Facebook92Tweet0Pin0Submitted by The LOTT Clean Water AllianceThe LOTT Clean Water Alliance partnered with artist Carrie Ziegler of Earth Art to create an engaging and educational art piece about water for the WET Science Center. Ziegler teamed up with LOTT and more than 1,200 Thurston County students and adults to create the new piece titled “One Water – The Infinite Journey” that will debut as part of Spring Arts Walk on April 22 at LOTT’s WET Science Center. The result of this project is not just an art installation; it is a story of water.Carrie Ziegler discusses One Water – The Infinite Journey with local students, inspiring them in their creations for her Arts Walk 2016 installation.In March and April 2016, Ziegler worked with local 6th-12th grade students and adults to focus on water conservation and appreciation for clean water. Ziegler made over 45 presentations and work sessions to students and community members discussing water’s cycle through our communities and the environment and the importance of protecting and conserving water.Participants created embossed aluminum water drops and fish after Ziegler’s presentation reflecting on what they learned. Ziegler incorporated these individual pieces into a suspended art installation to hang in the front windows of the WET Science Center. The full piece depicts an infinity symbol, showing the continuous cycle of water from our urban environment to Puget Sound.Each piece created by area students will be combine in a stunning art installation, unveiled at Spring Arts Walk on April 22 at the WET Science Center in Olympia.The unveiling will coincide with Earth Day and Olympia Spring Arts Walk on Friday April 22 from 6:00 p.m. to 8:30 p.m. at LOTT’s WET Science Center with refreshments, live music, and the chance to talk with Ziegler and WET Center staff. All are welcome to see the installation and enjoy the reception.The WET Science Center at the LOTT Clean Water Alliance’s Regional Services Center in downtown Olympia educates the public about the urban water cycle, water conservation, and wastewater treatment. As part of its community education program, LOTT partnered with Ziegler to create an inviting and educational art piece.Ziegler’s giant whale floats through Olympia’s 2013 Procession of the Species.Ziegler uses art to educate by engaging the community to create pieces for large-scale art projects. Her 2013 Plastic Whale Project featured a life-sized gray whale made entirely of plastic bags and other plastic waste to raise awareness about the impact of plastic bags on the environment. Another one of her community projects titled Rise Above Plastics: The Butterfly Effect used student created butterflies, made out of plastic trash, to create a unique installation for the Washington Center for Performance Arts.About LOTT Clean Water Alliance’s WET Science CenterThe WET Science Center is a free, family-friendly destination owned and operated by the LOTT Clean Water Alliance, a non-profit corporation responsible for wastewater management services for the urban area of north Thurston County, Washington. Its services include wastewater treatment, reclaimed water production, and long-range planning. “LOTT” stands for its four government partners – the cities of Lacey, Olympia, and Tumwater, and Thurston County.
The NJ FRAMES program will also lean on stakeholders who are familiar with the discussed areas. Groups such as the Two River Council of Mayors, Clean Ocean Action, American Littoral Society and NJ Sea Grant Consortium (NJSGC) will all pitch in and play a part in finding the best resiliency options.“People can come to us, along with others in the consulting group, to propose ideas,” said Dr. Amy Williams, a costal ecologist at Stevens Institute of Technology, who also partners with NJSGC. “We’ll see if there are any red flags or ways to do it better.”Williams added that NJ FRAMES is unique in that it focuses on a large regional level compared to one-or-two-town projects. Because of that, she said, there need to be checkpoints along the way.“We’re the people making sure no one’s taking too many steps forward without checking all the rules and regulations,” Williams added.During the two-hour event, roughly 80 people from the Two River region came to learn more about the project and what part they could play going forward.“I’m very much interested in climate change and how to communicate it,” said Steve Miller, a Middletown resident. “There’s a lot of work going into all of this, and it seems like they’ve deliberated all sorts of solutions.” Residents concerned with rising water levels in the Shrewsbury and Navesink Rivers look onto maps provided by Rutgers University.By Jay CookRED BANK – While water quality in the Navesink and Shrewsbury Rivers has been a hot-button issue in the past year, concerns have now shifted toward the future water levels of those rivers.On Feb. 23 at the Two River Theater, the Department of Environmental Protection (DEP) unveiled the NJ Fostering Regional Adaptation through Municipal Economic Scenarios (FRAMES) program. The approximate three-year project will concentrate on planning for potential costal hazards and possible sea level rise through year 2100 throughout 15 municipalities in the Two River area.According to Liz Semple, manager at DEP’s office of coastal and land use planning, the process relies heavily upon conversations between the DEP and the residents in the highlighted areas.“It’s their homes, the roads in front of their houses and the beaches that they go to,” she said. “The people need to be a part of the decision making.”The DEP applied for and received a $898,656 grant from the National Oceanic and Atmospheric Administration (NOAA) for the NJ FRAMES project. Semple said it was one of 15 projects funded by NOAA nationally.The 15 towns included in the project are Eatontown, Fair Haven, Highlands, Little Silver, Long Branch, Middletown, Monmouth Beach, Oceanport, Ocean Township, Red Bank, Rumson, Sea Bright, Shrewsbury, Tinton Falls and West Long Branch. Now in the preliminary phase, Semple said the agency is gathering feedback from residents about where improvements can be made along potential flood sites.“If there’s certain shorelines that are protecting vulnerable communities, or community assets that are most important to the towns, then we’ll work with them which actions are best to protect those,” she said.Semple referred to post offices, police stations, fire houses, and costal evacuation routes as potential areas that could have more protection or possibly be moved when resident feedback is returned.Tasked with the community outreach is Lisa Auermiller, a watershed coordinator with Rutgers University. Both the university’s Climate Institute and the Edward J. Bloustein School of Planning and Public Policy have partnered with DEP to conduct the science behind the future sea levels.At the kids table, children created signs and artwork detailing their affection for the Two Rivers area.At their respective station, Rutgers University had a maps of potential flood areas along the Two Rivers and the Atlantic coast.“We’re documenting what works and what doesn’t, and at the end we’ll go back to NOAA with the lessons learned,” Auermuller said.With the Jacques Cousteau Reserve, Auermiller said data-gathering will also be done through a mobile app – SeaLevelRise. Residents can sign up for free and drop virtual “pins” onto areas they deem problematic or worth a look. So far within the NJ FRAMES town list, four makers have been placed in Long Branch, all within three blocks of Route 36. After Super Storm Sandy, Miller said he was part of an action group formed by his parish, Lutheran Church of the Good Shepherd in Holmdel, to raise money and gather resources for those affected by the storm.Also a former Long Beach Island resident, he said the flooding issues in the past are akin to those now in Monmouth County.“That didn’t happen 40 years ago, and it’s happening now,” he said. “It’s a lot, and I think it’s a taste of what could happen in the future.”After finishing up at the kids’ area with her son, Otto, Kate Triggiano, who lives on the West Side of Red Bank, said climate change science is paramount to understanding these coastal flooding issues.“Once people are informed, they care,” she said. “Without that information, it’s hard to make that impact on someone.”Her motherly instinct also kicked in when thinking about the future.“I do think about what the world will be like for kids now,” she said. “I was active and involved before he was born, but the second he was born, I felt a switch go off.”Resiliency plans will start to roll out within the next year and a half, according to Semple, the DEP manager. NJ FRAMES representatives will also make stops at the 15 municipalities during that time to continue their data-gathering campaign.To learn more about the NJ FRAMES project, visit www.nj.gov/dep/oclup/njframes-area.html. read more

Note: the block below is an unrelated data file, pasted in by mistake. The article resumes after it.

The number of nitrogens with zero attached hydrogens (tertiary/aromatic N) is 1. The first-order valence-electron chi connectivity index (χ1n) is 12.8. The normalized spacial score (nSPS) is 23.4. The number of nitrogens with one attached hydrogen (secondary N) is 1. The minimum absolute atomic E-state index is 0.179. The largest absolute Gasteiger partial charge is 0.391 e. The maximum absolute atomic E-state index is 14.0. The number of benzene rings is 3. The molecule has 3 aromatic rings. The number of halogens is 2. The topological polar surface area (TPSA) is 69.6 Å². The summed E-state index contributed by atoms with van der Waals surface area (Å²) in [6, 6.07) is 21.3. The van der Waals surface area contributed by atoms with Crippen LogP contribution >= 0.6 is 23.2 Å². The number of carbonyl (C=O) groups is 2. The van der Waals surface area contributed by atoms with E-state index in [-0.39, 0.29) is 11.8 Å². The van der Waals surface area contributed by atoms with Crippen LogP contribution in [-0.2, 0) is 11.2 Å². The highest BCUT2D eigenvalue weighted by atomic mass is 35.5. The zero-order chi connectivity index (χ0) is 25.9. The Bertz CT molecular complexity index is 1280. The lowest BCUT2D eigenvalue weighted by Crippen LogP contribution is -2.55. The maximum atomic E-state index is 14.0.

By Chris Rotolo |RED BANK – Are you awake this morning?It may appear to be a simple question to those who weren’t in attendance at the Pilgrim Baptist Church of Red Bank on Monday at the house of worship’s 6th annual Rev. Dr. Martin Luther King Jr. Community Commemorative Celebration.But those who experienced the delivery of this inquiry by the event’s keynote speaker, Rev. Eric Dobson, seemed to be moved by the depth of the query and the impact it made.This was not a query posed by a grade school teacher in hopes of startling life into bleary-eyed students, but rather a civil rights scholar and community leader, whose stances on race relations in the United States had his audience riveted even before he stepped to the podium.It was a question that hinted at Dobson’s interpretation of what Martin Luther King Jr. Day should truly be about — igniting a fire in one’s heart, mind and soul — and moved all members of the congregation to an ovation, if not tears.“This is a day that has somehow morphed into a day of service, and one where we have relegated Dr. King to ‘I have a dream,’” Dobson began. “But, as a matter of fact, I think the only part of a day of service Dr. King would be happy about is that there are multiple groups of people coming together.”“Dr. King was about fighting racism. He was about justice. He called for direct action in the face of poverty and racism, and direct action that confronted wherever it stood. He called for a challenge of the status quo. He spoke truth to power,” said Dobson, who works as the outreach coordinator for the Fair Share Housing Center in Cherry Hill, explaining why the celebration of King is not only about a day of service, but about what is happening in the world and what people are willing to do about it.Representatives of religious, civic and cultural organizations participated in the Martin Luther King Jr. Day celebration at Pilgrim Baptist Church in Red Bank.Still, the extent of Dobson’s question was unclear, as he pushed forward, launching into a tale about King’s final Sunday sermon on March 31, 1968 — four days before his assassination — where King spoke of “Rip Van Winkle” and the protagonist’s excursion to a hilltop refuge where he would sleep for 20 years.According to King, what matters most in the story is not the fact that Rip Van Winkle slept for 20 years, but rather what he missed while he slept: the American Revolution.At that final Sunday service King urged his audience not to sleep through the revolution taking place around them, a similar sentiment suggested on Monday by Dobson.“Remain awake is what Dr. King said in 1968 and I’m saying that to you today,” Dobson said. “Today I think we’re going through a cultural revolution that is shifting the foundation of this country. It’s a cultural revolution around racial equality, around gender equality, around the women’s movement…Are you awake this morning to know that there’s a revolution happening?”STRUGGLE AND HUMANITYThe commemorative celebration began with a short film depicting the suffering of those who marched and peacefully protested the Jim Crow-era atrocities that spurred the Civil Rights Movement. Following the film, the church’s senior minister, Pastor Terrence K. Porter, spoke about where society stands in the wake of that struggle, and addressed the next generation of local leaders by communicating with the Red Bank Regional High School Concert Choir, as well as members of the Jazz Arts Academy and the One Moving Body Dance Troupe, who were all on hand to provide the day’s entertainment.“In order for us to be sitting here together today, there was much suffering in America,” Porter said. “This was a chaotic time. There was a significant struggle that has impacted everybody in this room. Some of us lived through the struggle. Some of you want to learn about the struggle…We did not get to this place because of pleasantries, but because many suffered through a struggle.”Monday’s celebration was an examination of King’s life and legacy, as well as proof that the struggle he and his followers experienced has produced positive change, as it brought together a diverse group of speakers and witnesses in a moment of reverence and discussion.It was a group that included Rev. Alexandra Brown (St. Paul Baptist Church), Rev. Virginia Jarocha-Ernst (Unitarian Universalist Congregation of Monmouth County), Rabbi Cy Stanway (Temple Beth Miriam, Elberon), Hazim Yassin (Islamic Society of Monmouth County, Middletown), Rev. Zaniel Young (President, West Side Ministerial Alliance), Pastor Robert Perkins (Emmanuel Baptist Church, Tinton Falls) and Rev. Jessica Naulty (United Methodist Church of Red Bank), as well as Red Bank Regional Superintendent Louis Moore, Red Bank Mayor Pasquale Menna and newly sworn in state Sen. Vin Gopal (D-11).Gopal provided a summation of what Martin Luther King Jr. Day represents to him, and in turn captured the spirit of the event, saying, “So much is going on in our country and our state, but the values Dr. Martin Luther King Jr. is still teaching each and every one of us to this day are essential.“This day and this event are reminiscent of the fact that despite what faith we are, what religion we practice, our age, or what our sex may be, above all else, we should treat people with respect, humanity and kindness.”This article was first published in the Jan. 18-25, 2018 print edition of the Two River Times. read more